Agricultural Sector Losses Due to War Surpass $4 Billion


The total losses of the Ukrainian agricultural sector resulting from the Russian military attack reached 4.3 billion dollars, with the largest losses being due to the destruction or damage to land.

This is declared in the Examination of Ukrainian agricultural losses from the war in Ukraine produced by the Food and Land Use Research Center of the Kyiv School of Economics (KSE) Institute in collaboration with the Ministry of Agrarian Policy.

Thus, in the general picture of damage, the largest losses recorded are due to the destruction or partial damage of agricultural land and crop failure – 2.1 billion dollars.

In addition to direct damage to land, occupation, hostilities and pollution from mines limit farmers’ access to fields and their opportunities to harvest. An estimated 2.4 million hectares of winter crops worth $1.4 billion will remain unharvested due to Russian aggression.

The estimated cost of replacing and repairing damaged farm machinery is $926.1 million.

Farmland itself has suffered two major types of damage: mine pollution and direct physical damage. The cost of surveying lands at high risk of mine contamination and clearing them is estimated at $436 million.

Moreover, the southern regions, currently suffering from Russian occupation and heavy fighting, are also the regions with the most developed irrigation infrastructure. The estimated cost of its replacement and repair is $225 million.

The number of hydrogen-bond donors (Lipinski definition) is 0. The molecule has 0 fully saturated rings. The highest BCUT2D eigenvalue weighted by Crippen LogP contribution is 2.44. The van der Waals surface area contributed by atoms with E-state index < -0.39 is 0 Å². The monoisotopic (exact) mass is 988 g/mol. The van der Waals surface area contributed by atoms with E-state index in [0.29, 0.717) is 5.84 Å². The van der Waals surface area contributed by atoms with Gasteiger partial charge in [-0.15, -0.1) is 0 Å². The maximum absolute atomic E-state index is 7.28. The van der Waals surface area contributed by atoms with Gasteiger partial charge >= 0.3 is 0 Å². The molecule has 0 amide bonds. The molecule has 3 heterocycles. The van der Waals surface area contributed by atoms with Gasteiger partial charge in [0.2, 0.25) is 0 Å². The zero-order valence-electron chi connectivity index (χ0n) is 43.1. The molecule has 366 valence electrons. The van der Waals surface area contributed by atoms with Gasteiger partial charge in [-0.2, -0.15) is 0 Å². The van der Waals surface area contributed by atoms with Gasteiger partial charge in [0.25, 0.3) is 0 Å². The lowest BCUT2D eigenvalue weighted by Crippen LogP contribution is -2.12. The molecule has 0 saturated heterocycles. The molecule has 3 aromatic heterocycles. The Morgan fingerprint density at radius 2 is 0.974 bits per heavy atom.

There is also evidence that Russia is deliberately eliminating silo capacity in order to weaken Ukraine’s agricultural sector. The total amount of these losses is $272 million.

Animals are also dying because of the actions of the occupants. The estimated number of animals killed by Russian aggression in the affected areas is 42,000 sheep and goats, 92,000 cattle, 258,000 pigs and over 5,700,000 poultry.

Losses in this sector are estimated at over $136 million. Domestic animals not only die directly from active hostilities, but also from limited physical access to farms, and [farmers having] limited opportunities to purchase animal feed and provide veterinary services.

Lana T. Arthur